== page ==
Stock surges, options shift

  • BMEA hit record highs on Tuesday and Wednesday
  • 99% rally on Tuesday, OI 50 times average on Thursday
  • IV dipped on Wednesday despite 5.3% stock gain

Stocks don’t double in price every day, so when one does, it’s worthwhile to watch what happens—in its options as well as in the stock itself.

On Tuesday, Biomea Fusion (BMEA) jumped 99% after positive test data about its Type-2 diabetes therapy.1 It followed up with a 19.4% intraday rally on Wednesday that pushed shares as high as $36.68, although the stock closed in the lower half of its range, up a little more than 5%:

Chart 1: Biomea Fusion (BMEA), 11/4/22–3/30/23. Biomea Fusion (BMEA) price chart. Stock rises, options IV declines.

Source: Power E*TRADE. (For illustrative purposes. Not a recommendation.)

While BMEA’s typical daily volume prior to the price surge was less than 200,000 shares, more than 24 million changed hands on Tuesday–Wednesday.

The bottom of the chart shows some equally dramatic developments on the volatility front. On Tuesday, BMEA’s historical volatility (HV) soared to its highest point on record, while options implied volatility (IV) hit its highest level since November, when the stock was in the midst of a nine-day, 35% sell-off. A key detail: IV dropped on Wednesday even as the stock gained more than 5%—and rallied nearly four times that intraday. (Implied volatility is shown with a one-day lag, so the final IV data point on the chart is from Wednesday.)

While lower-than-average IV tends to make options more affordable, high IV can make them pricier than they would be otherwise. In other words, there’s a chance traders who bought options on Tuesday paid a premium, so to speak, relative to Wednesday or Thursday prices, because of the exceptionally high IV on the day of the surge. Option sellers, on the other hand, may have had an opportunity to sell at inflated prices on Tuesday.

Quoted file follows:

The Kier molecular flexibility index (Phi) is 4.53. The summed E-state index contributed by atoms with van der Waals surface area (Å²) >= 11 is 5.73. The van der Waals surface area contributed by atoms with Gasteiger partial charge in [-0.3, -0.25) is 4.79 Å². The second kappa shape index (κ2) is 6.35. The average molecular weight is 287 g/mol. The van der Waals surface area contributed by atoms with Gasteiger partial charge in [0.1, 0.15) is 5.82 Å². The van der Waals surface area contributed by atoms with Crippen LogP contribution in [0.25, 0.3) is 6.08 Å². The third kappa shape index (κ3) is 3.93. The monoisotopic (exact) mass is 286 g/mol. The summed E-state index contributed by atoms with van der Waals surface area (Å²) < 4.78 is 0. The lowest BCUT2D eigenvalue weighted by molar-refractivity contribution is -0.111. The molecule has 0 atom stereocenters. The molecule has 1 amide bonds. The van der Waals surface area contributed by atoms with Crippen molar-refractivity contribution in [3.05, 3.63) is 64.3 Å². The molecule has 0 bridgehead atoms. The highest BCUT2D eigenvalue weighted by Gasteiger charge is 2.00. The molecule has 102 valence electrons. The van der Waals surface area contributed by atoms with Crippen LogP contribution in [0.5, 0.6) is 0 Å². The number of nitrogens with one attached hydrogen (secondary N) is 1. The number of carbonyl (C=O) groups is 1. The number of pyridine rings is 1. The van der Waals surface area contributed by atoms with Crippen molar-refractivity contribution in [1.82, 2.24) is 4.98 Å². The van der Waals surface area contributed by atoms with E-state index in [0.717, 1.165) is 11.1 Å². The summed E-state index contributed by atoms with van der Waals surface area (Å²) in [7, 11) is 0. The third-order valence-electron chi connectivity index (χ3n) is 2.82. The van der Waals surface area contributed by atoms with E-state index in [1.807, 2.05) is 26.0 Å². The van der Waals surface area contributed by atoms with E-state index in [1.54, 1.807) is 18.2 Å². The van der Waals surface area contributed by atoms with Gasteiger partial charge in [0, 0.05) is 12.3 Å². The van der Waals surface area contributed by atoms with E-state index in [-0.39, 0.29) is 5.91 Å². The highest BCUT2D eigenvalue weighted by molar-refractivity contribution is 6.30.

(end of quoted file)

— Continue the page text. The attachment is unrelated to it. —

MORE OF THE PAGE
Meanwhile, on Thursday BMEA was third from the top on the LiveAction scan for unusual open interest (OI), with nearly 50 times its average number of options positions—the majority of which were April monthly options:

Chart 2: LiveAction scan: Unusual Open Interest, 3/30/23. Unusual options activity. Open positions 50 times average.

Source: Power E*TRADE. (For illustrative purposes. Not a recommendation.)

But while there were more April call positions than put positions, traders got into these positions at different times. While the majority of the open call positions were in place before the stock’s Tuesday rally, most of the put positions, including the three strikes with the highest OI on Thursday (the April $15, $20, and $25 puts), traded on Tuesday and Wednesday.

In other words, traders were more active in calls before the price surge, at which point puts—especially out-of-the-money puts expiring in roughly three weeks—became more popular.

Today’s numbers include (all times ET): Personal Income and Outlays (8:30 a.m.), PCE Price Index (8:30 a.m.), Chicago PMI (9:45 a.m.), Consumer Sentiment (10 a.m.).

Today’s earnings include: Seabridge Gold (SA), Provention Bio (PRVB).


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1 BioPharma Dive. A small biotech’s shares double on diabetes drug results. 3/29/23.

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